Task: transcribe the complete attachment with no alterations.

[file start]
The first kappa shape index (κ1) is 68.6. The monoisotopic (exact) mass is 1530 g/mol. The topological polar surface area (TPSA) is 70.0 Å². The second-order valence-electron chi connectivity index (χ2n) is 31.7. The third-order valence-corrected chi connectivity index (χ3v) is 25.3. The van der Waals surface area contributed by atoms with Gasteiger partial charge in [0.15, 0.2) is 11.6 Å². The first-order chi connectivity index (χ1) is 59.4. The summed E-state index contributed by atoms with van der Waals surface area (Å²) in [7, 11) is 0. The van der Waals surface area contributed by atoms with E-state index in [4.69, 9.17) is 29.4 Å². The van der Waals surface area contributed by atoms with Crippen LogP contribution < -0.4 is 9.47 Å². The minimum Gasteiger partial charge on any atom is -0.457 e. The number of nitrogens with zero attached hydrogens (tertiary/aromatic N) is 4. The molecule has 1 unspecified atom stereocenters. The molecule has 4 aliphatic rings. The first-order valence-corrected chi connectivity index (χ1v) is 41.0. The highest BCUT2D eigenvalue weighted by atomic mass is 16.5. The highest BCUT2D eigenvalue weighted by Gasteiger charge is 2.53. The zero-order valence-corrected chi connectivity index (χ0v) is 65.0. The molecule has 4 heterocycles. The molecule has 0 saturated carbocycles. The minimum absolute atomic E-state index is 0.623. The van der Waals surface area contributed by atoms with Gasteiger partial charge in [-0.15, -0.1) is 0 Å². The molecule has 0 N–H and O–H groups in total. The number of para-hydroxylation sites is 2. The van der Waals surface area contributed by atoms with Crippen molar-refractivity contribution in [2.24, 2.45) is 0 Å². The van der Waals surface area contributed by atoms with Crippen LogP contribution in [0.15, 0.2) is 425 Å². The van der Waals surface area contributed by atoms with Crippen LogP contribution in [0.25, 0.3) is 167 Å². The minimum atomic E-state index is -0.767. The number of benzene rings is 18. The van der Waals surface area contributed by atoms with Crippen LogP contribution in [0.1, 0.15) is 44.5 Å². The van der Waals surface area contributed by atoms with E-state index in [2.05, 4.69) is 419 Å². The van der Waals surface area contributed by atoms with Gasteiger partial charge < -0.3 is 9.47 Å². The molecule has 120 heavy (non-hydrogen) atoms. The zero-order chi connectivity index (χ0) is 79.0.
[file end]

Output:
The first kappa shape index (κ1) is 68.6. The monoisotopic (exact) mass is 1530 g/mol. The topological polar surface area (TPSA) is 70.0 Å². The second-order valence-electron chi connectivity index (χ2n) is 31.7. The third-order valence-corrected chi connectivity index (χ3v) is 25.3. The van der Waals surface area contributed by atoms with Gasteiger partial charge in [0.15, 0.2) is 11.6 Å². The first-order chi connectivity index (χ1) is 59.4. The summed E-state index contributed by atoms with van der Waals surface area (Å²) in [7, 11) is 0. The van der Waals surface area contributed by atoms with E-state index in [4.69, 9.17) is 29.4 Å². The van der Waals surface area contributed by atoms with Crippen LogP contribution < -0.4 is 9.47 Å². The minimum Gasteiger partial charge on any atom is -0.457 e. The number of nitrogens with zero attached hydrogens (tertiary/aromatic N) is 4. The molecule has 1 unspecified atom stereocenters. The molecule has 4 aliphatic rings. The first-order valence-corrected chi connectivity index (χ1v) is 41.0. The highest BCUT2D eigenvalue weighted by atomic mass is 16.5. The highest BCUT2D eigenvalue weighted by Gasteiger charge is 2.53. The zero-order valence-corrected chi connectivity index (χ0v) is 65.0. The molecule has 4 heterocycles. The molecule has 0 saturated carbocycles. The minimum absolute atomic E-state index is 0.623. The van der Waals surface area contributed by atoms with Gasteiger partial charge in [-0.15, -0.1) is 0 Å². The molecule has 0 N–H and O–H groups in total. The number of para-hydroxylation sites is 2. The van der Waals surface area contributed by atoms with Crippen molar-refractivity contribution in [2.24, 2.45) is 0 Å². The van der Waals surface area contributed by atoms with Crippen LogP contribution in [0.15, 0.2) is 425 Å². The van der Waals surface area contributed by atoms with Crippen LogP contribution in [0.25, 0.3) is 167 Å². The minimum atomic E-state index is -0.767. The number of benzene rings is 18. The van der Waals surface area contributed by atoms with Crippen LogP contribution in [0.1, 0.15) is 44.5 Å². The van der Waals surface area contributed by atoms with E-state index in [2.05, 4.69) is 419 Å². The van der Waals surface area contributed by atoms with Gasteiger partial charge < -0.3 is 9.47 Å². The molecule has 120 heavy (non-hydrogen) atoms. The zero-order chi connectivity index (χ0) is 79.0.